Tag Archives: new jersey wine
It’s not summer, so what am I doing in Cape May, NJ in the middle of winter…looking for a summer house. Yes, it’s going to be my new wine destination soon. We actually pulled into this winery last Memorial Day weekend to find it closed. When we were down there a few weeks ago on a house scouting trip we checked it out and it was open. They opened December 15, 2011 with a soft opening and will have a Grand Opening in May.(You have to have some fun, while house hunting.)
When you first pull up to Willow Creek Winery, you see the picture above. It’s a beautiful house, but it isn’t the winery. You have to drive around to the left and follow the signs. At some point you think you are really in the wrong place but then it opens up to more vines and a beautiful large winery.
They spared no expense! They have a 50 acre farm in Cape May, NJ. Their first vines were planted in 2004 and in the past eight years they have planted over 5000 vines and 10 varietals. The varietals planted are Cabernet Sauvignon, Pinot Noir, Merlot, Corot Noir, Malvasia Bianca, Sangiovese, Alberino, Sauvignon Blanc, Seyval Blanc, Chambourcin and they are planting Malbec this year.
The winery holds two labels Willow Creek and Wilde Cock. The Willow Creek label is for estate wines and Wilde Cock uses grapes from their farm as well as grapes that are sourced from other places. Not necessarily New Jersey which I found strange. Some of their blends for their Wilde Cock label are sourced from Washington State.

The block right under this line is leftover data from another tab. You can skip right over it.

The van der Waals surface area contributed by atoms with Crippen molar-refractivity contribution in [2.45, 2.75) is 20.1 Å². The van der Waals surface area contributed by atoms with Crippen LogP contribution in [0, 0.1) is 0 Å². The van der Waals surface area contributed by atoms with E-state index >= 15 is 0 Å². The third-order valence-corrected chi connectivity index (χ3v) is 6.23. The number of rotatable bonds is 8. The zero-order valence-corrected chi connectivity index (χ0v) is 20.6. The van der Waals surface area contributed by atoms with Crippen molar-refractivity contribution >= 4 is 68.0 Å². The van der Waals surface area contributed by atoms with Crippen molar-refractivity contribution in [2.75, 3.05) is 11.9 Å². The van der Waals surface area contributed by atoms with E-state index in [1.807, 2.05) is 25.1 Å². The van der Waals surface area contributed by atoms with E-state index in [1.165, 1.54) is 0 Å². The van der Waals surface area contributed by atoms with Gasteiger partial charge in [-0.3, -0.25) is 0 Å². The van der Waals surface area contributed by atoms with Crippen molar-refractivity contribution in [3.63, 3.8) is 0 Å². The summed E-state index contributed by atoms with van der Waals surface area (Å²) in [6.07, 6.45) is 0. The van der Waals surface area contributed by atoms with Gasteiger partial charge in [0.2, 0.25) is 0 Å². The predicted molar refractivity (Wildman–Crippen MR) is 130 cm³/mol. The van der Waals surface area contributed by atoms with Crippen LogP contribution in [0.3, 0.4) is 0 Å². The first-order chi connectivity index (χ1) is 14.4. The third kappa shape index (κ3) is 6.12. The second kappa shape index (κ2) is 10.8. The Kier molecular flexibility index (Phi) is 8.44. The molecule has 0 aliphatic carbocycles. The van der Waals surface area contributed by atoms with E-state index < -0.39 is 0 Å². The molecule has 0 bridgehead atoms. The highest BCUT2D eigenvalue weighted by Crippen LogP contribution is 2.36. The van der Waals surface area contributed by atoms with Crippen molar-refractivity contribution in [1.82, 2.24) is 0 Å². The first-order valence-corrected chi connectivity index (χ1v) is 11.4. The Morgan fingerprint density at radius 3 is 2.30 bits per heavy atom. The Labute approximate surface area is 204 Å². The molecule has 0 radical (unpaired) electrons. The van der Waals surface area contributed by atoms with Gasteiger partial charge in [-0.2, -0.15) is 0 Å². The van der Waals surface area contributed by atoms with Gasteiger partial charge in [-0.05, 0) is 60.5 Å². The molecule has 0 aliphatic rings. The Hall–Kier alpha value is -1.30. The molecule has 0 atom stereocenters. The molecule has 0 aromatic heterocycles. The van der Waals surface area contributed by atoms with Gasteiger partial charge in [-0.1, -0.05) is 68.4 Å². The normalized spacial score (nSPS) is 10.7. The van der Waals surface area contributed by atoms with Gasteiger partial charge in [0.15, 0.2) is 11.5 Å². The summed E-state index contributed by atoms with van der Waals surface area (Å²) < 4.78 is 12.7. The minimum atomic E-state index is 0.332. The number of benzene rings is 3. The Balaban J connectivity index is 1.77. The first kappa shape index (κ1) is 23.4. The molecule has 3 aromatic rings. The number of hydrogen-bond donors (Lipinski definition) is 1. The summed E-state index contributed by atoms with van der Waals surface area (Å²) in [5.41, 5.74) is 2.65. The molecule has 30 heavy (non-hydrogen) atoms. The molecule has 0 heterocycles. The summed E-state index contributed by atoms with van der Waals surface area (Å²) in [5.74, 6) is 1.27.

Paul and I did a full tasting which was $10 per person. We began with Malvasia Bianca 2011 and 2010. The 2011 was aged in 3 year old French oak for 3 months and finished in stainless steel. It showed flavors of pear, honeysuckle and honey. The 2010 was aged in 100% stainless steel and it expressed the grapes acidic, mineral and citrus attributes.
The 2011 Sauvignon Blanc was aged in French oak for 7 months. Personally I don’t like my Sauvignon Blanc oaked as I feel it takes away the grapes personality and expression.
There were two Pinot Noirs, 2010 and 2011. The 2011 spent one year in French Oak. Flavors of raspberry, tobacco and smoke. I didn’t like the nose on this wine. The 2010 was much nicer on my palate. This spent 1 1/2 years in French oak, with flavors of raspberry and a hint of black pepper.
We can’t forget the 2010 Merlot. This had a nice nose with dark berry aromas. The palate bursted with black cherry and plum flavors.
The Bacchus Red is a medium bodied wine and a blend of Merlot, Chambourcin and Cabernet Sauvignon. I tasted a lot of cherry in this blend.
There was a Rose in the mix. The Meditrina Rose which was estate blended with 49% Sauvignon Blanc, 40% Chambourcin and 1% Merlot. It had 1.5% residual sugar. It reminded me of a candied cherry jolly rancher.
On to the Wilde Cock label which the name comes from the owner who is Barbara Wilde, but not sure where the Cock comes into play. Onto the Wilde Cock…
We began the flight of Wilde Cock with the Wilde Cock Red. This was a blend of Merlot from the estate and Shiraz from Washington State. It was thin with notes of black cherry and a tad of black pepper from the Shiraz on the finish.